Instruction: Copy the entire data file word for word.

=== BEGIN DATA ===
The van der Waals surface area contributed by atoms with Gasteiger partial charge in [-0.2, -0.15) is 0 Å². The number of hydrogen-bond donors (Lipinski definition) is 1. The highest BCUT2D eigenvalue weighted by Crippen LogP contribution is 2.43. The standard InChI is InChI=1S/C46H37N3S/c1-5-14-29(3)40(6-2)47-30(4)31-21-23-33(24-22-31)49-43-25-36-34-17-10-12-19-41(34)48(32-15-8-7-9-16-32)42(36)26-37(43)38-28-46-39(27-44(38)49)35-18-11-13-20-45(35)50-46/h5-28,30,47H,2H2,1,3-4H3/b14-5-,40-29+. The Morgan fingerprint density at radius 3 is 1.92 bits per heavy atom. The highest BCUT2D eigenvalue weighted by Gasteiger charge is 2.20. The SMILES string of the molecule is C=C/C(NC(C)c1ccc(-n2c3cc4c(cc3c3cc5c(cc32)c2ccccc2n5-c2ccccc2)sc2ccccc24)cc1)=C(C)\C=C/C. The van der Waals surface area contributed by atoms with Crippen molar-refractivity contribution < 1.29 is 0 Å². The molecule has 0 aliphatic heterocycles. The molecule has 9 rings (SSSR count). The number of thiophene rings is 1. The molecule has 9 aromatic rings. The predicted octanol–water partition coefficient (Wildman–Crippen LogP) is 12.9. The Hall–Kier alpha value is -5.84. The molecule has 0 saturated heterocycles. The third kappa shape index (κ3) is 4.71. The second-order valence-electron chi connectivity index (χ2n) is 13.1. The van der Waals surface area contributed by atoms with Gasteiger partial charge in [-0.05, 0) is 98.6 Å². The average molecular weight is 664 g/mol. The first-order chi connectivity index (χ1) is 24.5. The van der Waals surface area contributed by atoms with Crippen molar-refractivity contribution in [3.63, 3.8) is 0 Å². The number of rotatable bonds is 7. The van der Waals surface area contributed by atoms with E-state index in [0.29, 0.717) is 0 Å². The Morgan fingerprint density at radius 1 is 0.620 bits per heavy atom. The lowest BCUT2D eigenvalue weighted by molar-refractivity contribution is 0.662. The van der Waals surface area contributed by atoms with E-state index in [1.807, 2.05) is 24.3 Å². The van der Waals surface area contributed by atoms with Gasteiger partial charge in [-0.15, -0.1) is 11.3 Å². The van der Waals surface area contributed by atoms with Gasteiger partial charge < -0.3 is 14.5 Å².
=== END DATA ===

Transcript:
The van der Waals surface area contributed by atoms with Gasteiger partial charge in [-0.2, -0.15) is 0 Å². The number of hydrogen-bond donors (Lipinski definition) is 1. The highest BCUT2D eigenvalue weighted by Crippen LogP contribution is 2.43. The standard InChI is InChI=1S/C46H37N3S/c1-5-14-29(3)40(6-2)47-30(4)31-21-23-33(24-22-31)49-43-25-36-34-17-10-12-19-41(34)48(32-15-8-7-9-16-32)42(36)26-37(43)38-28-46-39(27-44(38)49)35-18-11-13-20-45(35)50-46/h5-28,30,47H,2H2,1,3-4H3/b14-5-,40-29+. The Morgan fingerprint density at radius 3 is 1.92 bits per heavy atom. The highest BCUT2D eigenvalue weighted by Gasteiger charge is 2.20. The SMILES string of the molecule is C=C/C(NC(C)c1ccc(-n2c3cc4c(cc3c3cc5c(cc32)c2ccccc2n5-c2ccccc2)sc2ccccc24)cc1)=C(C)\C=C/C. The van der Waals surface area contributed by atoms with Crippen molar-refractivity contribution < 1.29 is 0 Å². The molecule has 0 aliphatic heterocycles. The molecule has 9 rings (SSSR count). The number of thiophene rings is 1. The molecule has 9 aromatic rings. The predicted octanol–water partition coefficient (Wildman–Crippen LogP) is 12.9. The Hall–Kier alpha value is -5.84. The molecule has 0 saturated heterocycles. The third kappa shape index (κ3) is 4.71. The second-order valence-electron chi connectivity index (χ2n) is 13.1. The van der Waals surface area contributed by atoms with Gasteiger partial charge in [-0.05, 0) is 98.6 Å². The average molecular weight is 664 g/mol. The first-order chi connectivity index (χ1) is 24.5. The van der Waals surface area contributed by atoms with Crippen molar-refractivity contribution in [3.63, 3.8) is 0 Å². The number of rotatable bonds is 7. The van der Waals surface area contributed by atoms with E-state index in [0.29, 0.717) is 0 Å². The Morgan fingerprint density at radius 1 is 0.620 bits per heavy atom. The lowest BCUT2D eigenvalue weighted by molar-refractivity contribution is 0.662. The van der Waals surface area contributed by atoms with E-state index in [1.807, 2.05) is 24.3 Å². The van der Waals surface area contributed by atoms with Gasteiger partial charge in [-0.15, -0.1) is 11.3 Å². The van der Waals surface area contributed by atoms with Gasteiger partial charge < -0.3 is 14.5 Å².